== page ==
The Codex Gigas (English: Giant Book) is probably the largest extant medieval illuminated manuscript in the world, at 92 cm (36 in) tall. It is also known as the Devil’s Bible because of a very unusual full-page portrait of the devil, and the legend surrounding its creation.
It was created in the early 12th century in the Benedictine monastery of Podlažice in Bohemia (modern Czech Republic). It contains the complete Vulgate Bible as well as other popular works, all written in Latin. Between the Old and New Testaments are a selection of other popular medieval reference works: Josephus’s Antiquities of the Jews and De bello iudaico, Isidore of Seville’s encyclopedia Etymologiae, the chronicle of Cosmas of Prague, and medical works; these are an early version of the Ars medicinae compilation of treatises, and two books by Constantine the African.
Eventually finding its way to the imperial library of Rudolf II in Prague, the entire collection was taken as war booty by the Swedish in 1648 during the Thirty Years’ War, and the manuscript is now preserved at the National Library of Sweden in Stockholm, although it is no longer on display for the general public.
Very large illuminated bibles were a typical feature of Romanesque monastic book production, but even within this group the page-size of the Codex Gigas is exceptional.
The codex’s bookbinding is wooden boards covered with leather, and then ornate metal guards and fittings. At 92 cm (36 in) tall, 50 cm (20 in) wide and 22 cm (8.7 in) thick, it is the largest known medieval manuscript. Weighing 74.8 kg (165 lb), Codex Gigas is composed of 310 leaves of vellum allegedly made from the skins of 160 donkeys or perhaps calfskin. It initially contained 320 sheets, though some of these were subsequently removed. It is unknown who removed the pages or for what purpose but it seems likely that they contained the monastic rules of the Benedictines.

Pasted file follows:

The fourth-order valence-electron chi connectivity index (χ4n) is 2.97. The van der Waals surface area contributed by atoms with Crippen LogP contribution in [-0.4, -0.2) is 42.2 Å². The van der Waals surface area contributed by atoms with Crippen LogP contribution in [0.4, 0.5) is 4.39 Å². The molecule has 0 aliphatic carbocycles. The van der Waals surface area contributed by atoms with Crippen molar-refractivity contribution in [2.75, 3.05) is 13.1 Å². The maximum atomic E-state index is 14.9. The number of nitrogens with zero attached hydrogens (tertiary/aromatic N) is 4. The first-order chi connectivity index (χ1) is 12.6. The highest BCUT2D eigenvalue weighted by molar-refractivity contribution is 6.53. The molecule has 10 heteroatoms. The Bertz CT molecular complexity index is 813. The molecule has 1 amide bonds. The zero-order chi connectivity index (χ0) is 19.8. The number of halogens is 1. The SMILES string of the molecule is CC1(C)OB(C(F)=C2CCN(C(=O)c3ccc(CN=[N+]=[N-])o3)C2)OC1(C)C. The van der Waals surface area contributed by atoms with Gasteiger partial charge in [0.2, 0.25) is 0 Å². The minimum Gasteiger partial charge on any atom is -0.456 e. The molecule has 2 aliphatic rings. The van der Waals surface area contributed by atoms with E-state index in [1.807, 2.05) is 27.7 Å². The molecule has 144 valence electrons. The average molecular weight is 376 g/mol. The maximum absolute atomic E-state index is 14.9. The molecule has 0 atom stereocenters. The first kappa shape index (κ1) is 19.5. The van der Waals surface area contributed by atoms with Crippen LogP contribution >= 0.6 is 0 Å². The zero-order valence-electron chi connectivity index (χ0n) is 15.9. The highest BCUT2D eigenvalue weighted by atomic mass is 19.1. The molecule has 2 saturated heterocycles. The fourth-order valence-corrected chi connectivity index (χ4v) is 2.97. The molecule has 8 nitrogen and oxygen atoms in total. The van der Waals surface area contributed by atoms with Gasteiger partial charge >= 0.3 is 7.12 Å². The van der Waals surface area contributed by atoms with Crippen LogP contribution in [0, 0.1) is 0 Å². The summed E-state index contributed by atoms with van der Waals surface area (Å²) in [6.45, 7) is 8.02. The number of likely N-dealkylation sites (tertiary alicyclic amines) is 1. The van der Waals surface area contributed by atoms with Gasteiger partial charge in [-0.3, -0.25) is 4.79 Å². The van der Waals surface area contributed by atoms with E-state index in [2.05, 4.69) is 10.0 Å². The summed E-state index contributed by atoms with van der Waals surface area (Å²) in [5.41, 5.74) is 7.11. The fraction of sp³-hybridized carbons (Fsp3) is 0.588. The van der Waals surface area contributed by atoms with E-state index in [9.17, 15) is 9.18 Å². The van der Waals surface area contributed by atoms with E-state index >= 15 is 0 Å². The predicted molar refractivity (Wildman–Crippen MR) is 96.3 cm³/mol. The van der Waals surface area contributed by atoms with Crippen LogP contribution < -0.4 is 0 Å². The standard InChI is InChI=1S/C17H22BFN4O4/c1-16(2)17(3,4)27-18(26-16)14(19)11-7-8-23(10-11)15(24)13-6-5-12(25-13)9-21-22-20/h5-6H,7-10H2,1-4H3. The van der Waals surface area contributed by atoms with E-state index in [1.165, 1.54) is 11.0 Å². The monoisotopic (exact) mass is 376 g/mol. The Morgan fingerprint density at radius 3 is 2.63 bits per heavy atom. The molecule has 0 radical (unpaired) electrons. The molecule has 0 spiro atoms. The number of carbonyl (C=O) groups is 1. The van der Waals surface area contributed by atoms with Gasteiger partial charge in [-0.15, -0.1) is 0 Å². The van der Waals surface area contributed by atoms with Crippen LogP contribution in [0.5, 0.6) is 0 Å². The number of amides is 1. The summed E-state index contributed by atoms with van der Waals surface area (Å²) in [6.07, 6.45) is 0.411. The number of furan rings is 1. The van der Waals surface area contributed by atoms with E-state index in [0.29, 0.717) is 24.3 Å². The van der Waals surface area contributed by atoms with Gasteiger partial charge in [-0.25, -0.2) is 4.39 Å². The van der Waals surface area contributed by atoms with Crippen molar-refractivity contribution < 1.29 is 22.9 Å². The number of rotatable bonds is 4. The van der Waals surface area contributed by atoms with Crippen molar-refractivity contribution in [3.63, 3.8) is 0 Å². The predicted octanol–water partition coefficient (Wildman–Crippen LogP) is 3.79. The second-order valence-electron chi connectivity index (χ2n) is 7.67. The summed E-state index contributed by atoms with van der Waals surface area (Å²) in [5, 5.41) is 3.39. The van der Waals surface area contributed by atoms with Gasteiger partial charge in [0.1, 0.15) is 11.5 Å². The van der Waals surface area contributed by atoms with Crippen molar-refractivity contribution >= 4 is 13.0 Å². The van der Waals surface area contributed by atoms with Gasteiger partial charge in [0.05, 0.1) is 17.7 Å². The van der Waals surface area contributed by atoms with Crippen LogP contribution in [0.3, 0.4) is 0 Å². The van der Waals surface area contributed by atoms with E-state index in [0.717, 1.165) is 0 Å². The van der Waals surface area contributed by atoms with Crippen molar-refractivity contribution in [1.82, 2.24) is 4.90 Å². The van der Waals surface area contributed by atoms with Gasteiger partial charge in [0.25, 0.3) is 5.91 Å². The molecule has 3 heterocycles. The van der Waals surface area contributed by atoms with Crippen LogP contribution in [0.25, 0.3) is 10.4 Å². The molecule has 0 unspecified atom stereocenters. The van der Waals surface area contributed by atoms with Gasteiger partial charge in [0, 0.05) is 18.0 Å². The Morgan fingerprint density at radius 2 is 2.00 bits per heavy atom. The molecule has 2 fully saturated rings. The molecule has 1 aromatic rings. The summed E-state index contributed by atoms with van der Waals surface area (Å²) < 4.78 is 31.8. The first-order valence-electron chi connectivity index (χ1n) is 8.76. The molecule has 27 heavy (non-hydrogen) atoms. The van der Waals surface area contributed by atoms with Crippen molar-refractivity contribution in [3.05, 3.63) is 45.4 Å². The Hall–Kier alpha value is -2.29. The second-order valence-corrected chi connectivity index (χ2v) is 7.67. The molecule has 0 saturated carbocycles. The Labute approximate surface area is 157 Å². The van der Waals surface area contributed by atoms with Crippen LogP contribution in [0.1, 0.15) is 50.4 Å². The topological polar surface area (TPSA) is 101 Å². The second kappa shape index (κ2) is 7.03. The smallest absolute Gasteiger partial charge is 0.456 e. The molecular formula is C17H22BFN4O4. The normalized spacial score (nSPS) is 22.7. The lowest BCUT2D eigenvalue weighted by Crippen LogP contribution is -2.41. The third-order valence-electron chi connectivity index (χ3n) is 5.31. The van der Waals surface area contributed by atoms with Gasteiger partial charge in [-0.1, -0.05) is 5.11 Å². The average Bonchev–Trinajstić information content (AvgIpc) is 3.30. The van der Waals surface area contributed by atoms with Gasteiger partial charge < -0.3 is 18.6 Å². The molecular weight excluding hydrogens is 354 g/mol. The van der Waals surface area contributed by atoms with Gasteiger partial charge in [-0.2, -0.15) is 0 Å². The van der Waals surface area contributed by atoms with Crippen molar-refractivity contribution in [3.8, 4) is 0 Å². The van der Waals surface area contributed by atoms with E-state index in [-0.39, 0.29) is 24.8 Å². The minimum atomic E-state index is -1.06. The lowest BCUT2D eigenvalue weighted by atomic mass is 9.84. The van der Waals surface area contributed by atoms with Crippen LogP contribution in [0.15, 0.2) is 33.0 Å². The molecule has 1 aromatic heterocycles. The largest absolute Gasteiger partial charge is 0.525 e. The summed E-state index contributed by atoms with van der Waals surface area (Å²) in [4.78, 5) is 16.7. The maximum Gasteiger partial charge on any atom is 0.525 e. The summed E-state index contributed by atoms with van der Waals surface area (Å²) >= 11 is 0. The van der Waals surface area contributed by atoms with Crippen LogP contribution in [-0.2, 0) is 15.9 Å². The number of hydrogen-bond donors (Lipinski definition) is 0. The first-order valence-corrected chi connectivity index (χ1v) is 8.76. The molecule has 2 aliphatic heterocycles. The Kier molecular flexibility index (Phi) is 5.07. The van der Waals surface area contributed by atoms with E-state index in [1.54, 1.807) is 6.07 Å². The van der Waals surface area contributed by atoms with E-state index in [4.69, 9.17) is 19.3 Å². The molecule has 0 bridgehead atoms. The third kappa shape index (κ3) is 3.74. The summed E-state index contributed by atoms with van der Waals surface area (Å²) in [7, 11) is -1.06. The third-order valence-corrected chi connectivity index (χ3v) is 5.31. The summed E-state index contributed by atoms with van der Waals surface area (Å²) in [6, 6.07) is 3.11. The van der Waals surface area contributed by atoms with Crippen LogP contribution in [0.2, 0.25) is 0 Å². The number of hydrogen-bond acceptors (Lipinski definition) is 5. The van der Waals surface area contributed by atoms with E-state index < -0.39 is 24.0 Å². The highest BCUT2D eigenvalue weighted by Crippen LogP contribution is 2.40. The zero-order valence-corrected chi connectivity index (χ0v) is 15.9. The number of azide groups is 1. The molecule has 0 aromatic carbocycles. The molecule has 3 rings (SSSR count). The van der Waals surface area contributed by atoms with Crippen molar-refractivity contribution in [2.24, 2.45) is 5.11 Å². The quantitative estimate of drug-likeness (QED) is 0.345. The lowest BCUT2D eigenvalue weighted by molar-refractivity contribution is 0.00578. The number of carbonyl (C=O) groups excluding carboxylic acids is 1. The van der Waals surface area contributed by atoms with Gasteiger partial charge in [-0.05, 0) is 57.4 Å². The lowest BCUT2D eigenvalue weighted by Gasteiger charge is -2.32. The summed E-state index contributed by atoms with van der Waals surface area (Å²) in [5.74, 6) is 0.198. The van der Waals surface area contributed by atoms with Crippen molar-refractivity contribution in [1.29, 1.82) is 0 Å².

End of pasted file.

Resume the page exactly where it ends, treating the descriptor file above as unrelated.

The manuscript includes illuminations in red, blue, yellow, green and gold. Capital letters at the start of books of the bible and the chronicle are elaborately illuminated in several colours, sometimes taking up most of the page; 57 of these survive (the start of the Book of Genesis is missing). There are also 20 initials with the letters in blue, with vine decoration in red. With the exception of the portraits of the devil, an author portrait of Josephus, and a squirrel perched on top of an initial (f. 110v), the illumination is all using geometrical or plant-based forms, rather than representing human or animal forms. There are also two images representing Heaven and Earth during the Creation, as blue and green circles with respectively the sun moon and some stars, and a planet all of sea with no landmasses. Within books, major capitals are much enlarged, taking up the height of about five to six lines of text, in red ink, and placed in the margins. Less important divisions such as the start of verses are slightly enlarged within the text and highlighted with yellowish ink around the letter forms.